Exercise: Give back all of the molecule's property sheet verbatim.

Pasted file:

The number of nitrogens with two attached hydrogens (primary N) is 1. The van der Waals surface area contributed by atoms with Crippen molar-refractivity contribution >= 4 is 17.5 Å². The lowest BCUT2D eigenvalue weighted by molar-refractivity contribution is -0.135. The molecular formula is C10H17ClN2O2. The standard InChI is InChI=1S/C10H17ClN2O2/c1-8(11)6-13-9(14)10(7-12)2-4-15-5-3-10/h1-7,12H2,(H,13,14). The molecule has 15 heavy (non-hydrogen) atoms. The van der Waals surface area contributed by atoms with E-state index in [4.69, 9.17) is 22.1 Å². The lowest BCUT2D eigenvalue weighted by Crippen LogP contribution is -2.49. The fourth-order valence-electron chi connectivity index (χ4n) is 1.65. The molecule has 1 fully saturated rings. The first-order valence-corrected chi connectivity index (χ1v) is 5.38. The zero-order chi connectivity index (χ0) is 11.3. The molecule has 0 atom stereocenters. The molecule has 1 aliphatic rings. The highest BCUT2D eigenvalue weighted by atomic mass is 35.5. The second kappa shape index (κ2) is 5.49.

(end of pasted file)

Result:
The number of nitrogens with two attached hydrogens (primary N) is 1. The van der Waals surface area contributed by atoms with Crippen molar-refractivity contribution >= 4 is 17.5 Å². The lowest BCUT2D eigenvalue weighted by molar-refractivity contribution is -0.135. The molecular formula is C10H17ClN2O2. The standard InChI is InChI=1S/C10H17ClN2O2/c1-8(11)6-13-9(14)10(7-12)2-4-15-5-3-10/h1-7,12H2,(H,13,14). The molecule has 15 heavy (non-hydrogen) atoms. The van der Waals surface area contributed by atoms with E-state index in [4.69, 9.17) is 22.1 Å². The lowest BCUT2D eigenvalue weighted by Crippen LogP contribution is -2.49. The fourth-order valence-electron chi connectivity index (χ4n) is 1.65. The molecule has 1 fully saturated rings. The first-order valence-corrected chi connectivity index (χ1v) is 5.38. The zero-order chi connectivity index (χ0) is 11.3. The molecule has 0 atom stereocenters. The molecule has 1 aliphatic rings. The highest BCUT2D eigenvalue weighted by atomic mass is 35.5. The second kappa shape index (κ2) is 5.49.